An earlier anti-corruption protest in March also brought the reaction of teargas, arrests and detentions. And last November, when people protested on the same issues they are angry about today – corruption, the high cost of living and the government’s failure to meet its election promises on the economy – they too were met with teargas. The pattern is clear.

Voices from the frontline

Michael Kaiyatsa is executive director of the Centre for Human Rights and Rehabilitation, a civil society organisation aimed at supporting and promoting democracy and human rights in Malawi.


During the campaign, Chakwera said that if elected, he would address some key issues, including corruption in the public sector. Chakwera promised to introduce reforms to seal all loopholes allowing for corruption and to improve the judicial system so corruption cases would not be ignored.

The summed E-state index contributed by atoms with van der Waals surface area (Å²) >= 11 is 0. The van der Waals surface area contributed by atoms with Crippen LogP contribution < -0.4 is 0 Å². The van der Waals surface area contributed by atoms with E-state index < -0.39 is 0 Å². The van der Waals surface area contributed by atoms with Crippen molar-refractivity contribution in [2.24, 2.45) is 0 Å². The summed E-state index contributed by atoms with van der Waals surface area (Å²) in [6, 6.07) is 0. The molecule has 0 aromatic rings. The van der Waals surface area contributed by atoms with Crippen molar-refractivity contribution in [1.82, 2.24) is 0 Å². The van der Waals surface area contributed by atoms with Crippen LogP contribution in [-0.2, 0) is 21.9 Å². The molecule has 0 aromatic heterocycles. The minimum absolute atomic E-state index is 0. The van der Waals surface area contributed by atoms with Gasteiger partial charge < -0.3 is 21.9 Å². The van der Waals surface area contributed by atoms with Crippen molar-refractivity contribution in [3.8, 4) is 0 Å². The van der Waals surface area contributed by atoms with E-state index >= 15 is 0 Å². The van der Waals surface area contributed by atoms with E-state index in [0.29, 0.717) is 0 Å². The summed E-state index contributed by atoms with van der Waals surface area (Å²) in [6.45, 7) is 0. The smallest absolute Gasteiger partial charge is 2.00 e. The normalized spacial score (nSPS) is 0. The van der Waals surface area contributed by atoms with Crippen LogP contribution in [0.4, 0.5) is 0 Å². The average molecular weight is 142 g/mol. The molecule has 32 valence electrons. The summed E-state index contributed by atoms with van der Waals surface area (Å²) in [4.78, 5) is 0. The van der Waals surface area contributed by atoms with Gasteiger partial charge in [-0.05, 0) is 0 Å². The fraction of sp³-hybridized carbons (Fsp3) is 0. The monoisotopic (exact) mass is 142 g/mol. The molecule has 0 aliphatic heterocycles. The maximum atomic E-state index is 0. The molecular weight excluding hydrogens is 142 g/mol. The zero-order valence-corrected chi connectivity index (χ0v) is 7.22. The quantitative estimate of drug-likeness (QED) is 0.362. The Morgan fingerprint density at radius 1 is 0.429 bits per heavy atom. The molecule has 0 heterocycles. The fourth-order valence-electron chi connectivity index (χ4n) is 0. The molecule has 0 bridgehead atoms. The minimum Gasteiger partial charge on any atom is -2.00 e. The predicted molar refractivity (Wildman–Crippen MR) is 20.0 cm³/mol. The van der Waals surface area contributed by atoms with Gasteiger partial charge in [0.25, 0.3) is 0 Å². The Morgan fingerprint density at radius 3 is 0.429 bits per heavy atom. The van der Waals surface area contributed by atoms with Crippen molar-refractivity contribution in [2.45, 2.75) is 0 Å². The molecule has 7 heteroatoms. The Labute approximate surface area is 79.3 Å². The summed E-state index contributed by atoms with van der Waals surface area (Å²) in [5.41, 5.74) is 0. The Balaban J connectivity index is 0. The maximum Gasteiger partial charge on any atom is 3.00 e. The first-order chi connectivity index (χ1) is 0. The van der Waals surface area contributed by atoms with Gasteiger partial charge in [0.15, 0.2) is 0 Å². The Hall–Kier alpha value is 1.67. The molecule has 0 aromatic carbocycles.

However, once in power it didn’t look like these changes were effectively being implemented. As usual, the first year people gave the new administration some time. The president kept on making the same promises but made very little actual progress. 

The second year continued in the same way and Malawians started to lose patience. People started to take their discontent out to the streets. The economic situation in Malawi also kept getting worse, with costs of living skyrocketing every day and a rise in unemployment. People looked back at campaign promises and compared them to their reality, and frustration arose.